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Manjula Padmanabhan interview

Manjula Padmanabhan is a writer, artist and cartoonist who writes, among various other things, speculative fiction for children and adults.

Q: As a writer who’s done work across genres and across age groups and
who’s been published outside India, could you compare publishers’
responses to your work? As in, how relatively difficult is it to get
SF for adults, or SF for children, published abroad?

A: I think most authors will agree with what I’m about to say – that there’s no general experience. Unless the author happens to be a “star”, in which case his/her experience is unique to a particular moment in time, each book that gets published struggles to find its way into readers’ hands and there’s no quick route around that struggle except by chance.
My assumption is that publishers will assess authors first as foreigners and second as genre-writers – I don’t know whether this is clear, so I’ll say it again differently: in the matter of getting published outside India, an Indian writer is likely to find that the first barrier has to do with ethnicity. The barrier of genre will not be considered until after the ethnicity-issue has been solved – and if it isn’t solved then, of course genre won’t matter. I say “my assumption” because it’s just a guess. I haven’t been told this or heard anyone say it.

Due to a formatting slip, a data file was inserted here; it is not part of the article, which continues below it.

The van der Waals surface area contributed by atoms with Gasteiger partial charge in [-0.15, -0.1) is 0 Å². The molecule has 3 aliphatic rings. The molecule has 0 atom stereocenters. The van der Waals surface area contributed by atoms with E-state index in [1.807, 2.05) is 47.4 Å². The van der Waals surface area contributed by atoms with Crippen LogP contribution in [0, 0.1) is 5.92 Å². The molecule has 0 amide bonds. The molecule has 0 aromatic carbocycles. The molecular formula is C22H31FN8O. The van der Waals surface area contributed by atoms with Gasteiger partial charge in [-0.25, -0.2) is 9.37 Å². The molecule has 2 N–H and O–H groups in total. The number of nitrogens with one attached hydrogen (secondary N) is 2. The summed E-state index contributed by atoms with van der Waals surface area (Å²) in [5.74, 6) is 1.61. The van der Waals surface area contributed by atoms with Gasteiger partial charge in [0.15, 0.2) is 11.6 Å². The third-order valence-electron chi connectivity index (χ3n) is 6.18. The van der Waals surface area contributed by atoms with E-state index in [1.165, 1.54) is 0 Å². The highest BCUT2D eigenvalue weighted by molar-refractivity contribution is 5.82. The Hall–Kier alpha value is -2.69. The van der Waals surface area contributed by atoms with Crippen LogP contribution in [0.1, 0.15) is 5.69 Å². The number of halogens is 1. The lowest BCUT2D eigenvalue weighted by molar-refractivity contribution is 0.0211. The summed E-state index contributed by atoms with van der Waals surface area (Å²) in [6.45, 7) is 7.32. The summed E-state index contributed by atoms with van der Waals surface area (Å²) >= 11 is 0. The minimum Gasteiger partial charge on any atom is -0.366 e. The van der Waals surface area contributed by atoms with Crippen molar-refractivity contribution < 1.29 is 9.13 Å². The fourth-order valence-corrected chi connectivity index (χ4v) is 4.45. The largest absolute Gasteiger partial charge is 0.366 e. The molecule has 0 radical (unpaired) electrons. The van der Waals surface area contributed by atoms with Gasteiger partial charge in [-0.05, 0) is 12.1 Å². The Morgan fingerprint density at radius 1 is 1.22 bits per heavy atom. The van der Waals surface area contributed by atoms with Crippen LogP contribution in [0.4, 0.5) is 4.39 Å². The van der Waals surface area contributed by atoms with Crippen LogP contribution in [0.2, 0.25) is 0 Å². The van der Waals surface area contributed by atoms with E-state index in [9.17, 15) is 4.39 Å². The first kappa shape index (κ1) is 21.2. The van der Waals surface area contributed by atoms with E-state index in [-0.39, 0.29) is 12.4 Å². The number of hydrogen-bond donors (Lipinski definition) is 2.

Q: What can Indian spec-fic writers do to help their work get seen?

A: If anything, it would have to be at the level of Indians settled abroad clubbing together to publish their own work, for their own readers. If a big enough interest and market were created in that way, it would attract “mainstream” publishers, SF or otherwise.

Q: What themes/characters would you like to see explored in speculative
fiction from India? What do you think Indian SFF writers should avoid?
A few comics/graphic novel publishers are planning to hit
international bookshelves with South Asia related content in a big way
over the next few years. Of course their success will depend largely
on the quality of the books concerned, but at this time, do you think
it’ll work a) abroad and b) in India? Are enough Indians interested in
either comics or speculative fiction?

A: Ummm. I don’t generally miss a particular type of literature if it isn’t already available. It’s an attitude I have in general – I don’t miss Indian food when it’s not easily available, for instance – I never make an effort to eat it in foreign cities. In a similar sort of way – yes, I know it’s not a great analogy, but it’s an easy one to relate to – I don’t miss seeing specific genre-literatures set in India or written by Indians.